But my extremely wise sister-in-law said something the other day that I know intuitively to be true, and it really hit home for me as I find myself in a position of wondering something about my life at present--what else? What else do I need? What else do I want? What else do I want to engage in that isn't wrangling adorable barnacles all day? What is something that defines and satisfies me outside of the purview of my home and family? For what she said--and she apologized a bit beforehand, as she described a choice I've made--is that women who focus solely on raising their children and being keepers of the home often find themselves at a loss once that portion of their life is over. They sometimes can't let go of mothering their children once they're beyond a point where active and intruding mothering is appropriate or welcomed. They don't know what else to do with themselves, as their entire identity has been wrapped up in facilitating the growth and maturation of their children. And it can be an extremely difficult transition for some and even pave the way for unhealthy and non-beneficial behaviours, feelings, and habits. Clearly reaching a stage where your children are grown and don't need you as much is a difficult time for every mother. But there is definitely an added element for those who have lost themselves a bit in the journey.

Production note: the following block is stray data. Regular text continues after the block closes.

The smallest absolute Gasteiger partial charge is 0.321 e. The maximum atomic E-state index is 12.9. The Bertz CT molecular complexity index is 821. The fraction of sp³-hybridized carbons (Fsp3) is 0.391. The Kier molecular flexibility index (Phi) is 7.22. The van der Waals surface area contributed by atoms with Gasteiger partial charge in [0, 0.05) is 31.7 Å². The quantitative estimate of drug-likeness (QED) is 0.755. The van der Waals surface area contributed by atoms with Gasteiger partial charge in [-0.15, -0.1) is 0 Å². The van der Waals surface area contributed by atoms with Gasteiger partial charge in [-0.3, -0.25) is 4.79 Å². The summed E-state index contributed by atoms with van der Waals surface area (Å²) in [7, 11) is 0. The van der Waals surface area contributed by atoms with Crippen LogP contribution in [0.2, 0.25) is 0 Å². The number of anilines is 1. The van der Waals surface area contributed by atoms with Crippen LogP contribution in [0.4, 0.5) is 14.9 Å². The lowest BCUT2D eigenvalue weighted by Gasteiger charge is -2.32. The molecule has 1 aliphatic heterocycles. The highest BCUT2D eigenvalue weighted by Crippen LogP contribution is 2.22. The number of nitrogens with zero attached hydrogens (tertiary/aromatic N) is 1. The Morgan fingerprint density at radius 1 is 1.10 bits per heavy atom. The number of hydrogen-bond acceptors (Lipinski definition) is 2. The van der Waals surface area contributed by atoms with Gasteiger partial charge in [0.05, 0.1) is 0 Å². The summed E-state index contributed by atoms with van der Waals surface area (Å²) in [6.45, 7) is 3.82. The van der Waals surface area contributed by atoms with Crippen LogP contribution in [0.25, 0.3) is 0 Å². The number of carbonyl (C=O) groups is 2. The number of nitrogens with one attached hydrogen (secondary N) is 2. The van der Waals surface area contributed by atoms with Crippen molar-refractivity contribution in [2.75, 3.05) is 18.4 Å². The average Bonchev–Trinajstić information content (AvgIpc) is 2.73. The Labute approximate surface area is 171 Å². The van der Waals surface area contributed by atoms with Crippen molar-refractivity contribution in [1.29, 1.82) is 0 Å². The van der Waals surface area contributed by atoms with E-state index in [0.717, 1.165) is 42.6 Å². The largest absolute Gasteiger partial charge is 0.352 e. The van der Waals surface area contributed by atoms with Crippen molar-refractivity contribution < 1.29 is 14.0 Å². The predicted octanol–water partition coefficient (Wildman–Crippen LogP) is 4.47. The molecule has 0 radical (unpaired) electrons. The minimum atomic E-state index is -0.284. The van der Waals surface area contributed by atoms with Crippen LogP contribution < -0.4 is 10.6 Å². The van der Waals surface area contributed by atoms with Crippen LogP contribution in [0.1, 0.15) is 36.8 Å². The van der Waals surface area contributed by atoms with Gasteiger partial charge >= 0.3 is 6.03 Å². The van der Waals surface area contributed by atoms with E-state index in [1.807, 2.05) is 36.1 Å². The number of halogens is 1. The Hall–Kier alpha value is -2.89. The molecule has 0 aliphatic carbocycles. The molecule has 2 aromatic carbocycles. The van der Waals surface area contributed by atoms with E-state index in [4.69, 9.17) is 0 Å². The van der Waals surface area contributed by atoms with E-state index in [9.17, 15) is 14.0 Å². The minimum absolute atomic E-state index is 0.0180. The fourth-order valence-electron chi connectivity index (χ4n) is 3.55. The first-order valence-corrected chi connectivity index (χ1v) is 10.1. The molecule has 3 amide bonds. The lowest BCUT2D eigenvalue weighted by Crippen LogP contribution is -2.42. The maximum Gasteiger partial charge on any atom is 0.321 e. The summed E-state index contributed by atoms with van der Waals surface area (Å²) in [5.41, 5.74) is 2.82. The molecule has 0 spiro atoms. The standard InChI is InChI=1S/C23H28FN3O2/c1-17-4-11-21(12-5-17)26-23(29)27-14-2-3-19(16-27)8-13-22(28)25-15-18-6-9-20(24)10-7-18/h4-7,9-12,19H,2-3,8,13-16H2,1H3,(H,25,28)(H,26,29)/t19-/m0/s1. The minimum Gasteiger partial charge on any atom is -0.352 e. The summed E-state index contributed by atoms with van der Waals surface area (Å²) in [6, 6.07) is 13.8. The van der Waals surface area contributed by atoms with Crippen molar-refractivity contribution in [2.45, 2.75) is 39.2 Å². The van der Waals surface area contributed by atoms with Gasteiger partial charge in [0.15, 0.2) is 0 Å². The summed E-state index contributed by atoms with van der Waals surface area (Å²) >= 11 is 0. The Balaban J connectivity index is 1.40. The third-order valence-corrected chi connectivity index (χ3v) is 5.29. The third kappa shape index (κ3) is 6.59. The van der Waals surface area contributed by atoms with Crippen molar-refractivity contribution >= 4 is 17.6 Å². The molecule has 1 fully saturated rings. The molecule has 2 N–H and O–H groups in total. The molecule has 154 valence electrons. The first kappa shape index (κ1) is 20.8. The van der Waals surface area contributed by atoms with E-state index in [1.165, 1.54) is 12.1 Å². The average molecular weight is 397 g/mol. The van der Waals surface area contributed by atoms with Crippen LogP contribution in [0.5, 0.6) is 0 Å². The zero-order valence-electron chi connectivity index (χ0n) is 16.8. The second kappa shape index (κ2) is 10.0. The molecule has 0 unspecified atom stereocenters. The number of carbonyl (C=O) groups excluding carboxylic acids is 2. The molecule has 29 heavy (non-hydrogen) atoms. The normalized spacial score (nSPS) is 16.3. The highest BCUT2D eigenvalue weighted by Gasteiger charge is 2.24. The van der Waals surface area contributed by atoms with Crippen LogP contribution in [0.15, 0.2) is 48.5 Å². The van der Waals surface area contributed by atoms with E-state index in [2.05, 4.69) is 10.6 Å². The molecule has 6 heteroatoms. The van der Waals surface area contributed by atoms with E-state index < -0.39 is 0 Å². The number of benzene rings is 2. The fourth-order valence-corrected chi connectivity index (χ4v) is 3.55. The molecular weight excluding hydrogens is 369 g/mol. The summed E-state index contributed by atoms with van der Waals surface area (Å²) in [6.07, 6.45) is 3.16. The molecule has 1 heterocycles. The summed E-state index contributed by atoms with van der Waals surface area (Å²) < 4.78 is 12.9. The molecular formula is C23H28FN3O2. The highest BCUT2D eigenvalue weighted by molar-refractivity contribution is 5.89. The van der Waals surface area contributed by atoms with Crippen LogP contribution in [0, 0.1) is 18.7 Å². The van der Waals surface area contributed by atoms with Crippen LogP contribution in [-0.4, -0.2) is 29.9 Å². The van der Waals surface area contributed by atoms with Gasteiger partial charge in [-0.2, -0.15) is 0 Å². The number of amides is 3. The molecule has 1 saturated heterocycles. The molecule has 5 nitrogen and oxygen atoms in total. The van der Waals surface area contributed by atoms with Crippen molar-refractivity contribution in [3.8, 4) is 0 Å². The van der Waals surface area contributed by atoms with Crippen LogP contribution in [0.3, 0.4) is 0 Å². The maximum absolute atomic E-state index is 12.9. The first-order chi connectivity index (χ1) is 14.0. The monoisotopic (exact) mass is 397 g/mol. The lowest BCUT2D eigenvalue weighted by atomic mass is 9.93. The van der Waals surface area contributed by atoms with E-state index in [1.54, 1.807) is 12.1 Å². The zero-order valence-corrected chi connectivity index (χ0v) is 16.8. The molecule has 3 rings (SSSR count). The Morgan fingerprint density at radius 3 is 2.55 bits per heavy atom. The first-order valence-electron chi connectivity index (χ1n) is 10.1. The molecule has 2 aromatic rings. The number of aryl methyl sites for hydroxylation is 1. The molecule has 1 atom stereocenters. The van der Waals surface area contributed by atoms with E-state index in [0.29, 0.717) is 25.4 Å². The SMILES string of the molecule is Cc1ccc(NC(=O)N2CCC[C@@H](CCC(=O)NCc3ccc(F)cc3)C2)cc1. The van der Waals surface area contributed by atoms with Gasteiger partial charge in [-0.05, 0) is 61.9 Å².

And what else do I have but writing? My career, which I won't be returning to, was childcare. And while many have assumed that I would be interested in opening an in-home daycare, I have zero desire for that. Zero. I put a lot of myself into helping to raise other's wee folk, and now that I have my own, I just don't have the energy to offer additional children (or the desire to do so even if I did, for that matter). Childcare is just not something I can half-ass, and my own children take a lot out of me. It's worth it, of course. But the way we parent is intense. INTENSE.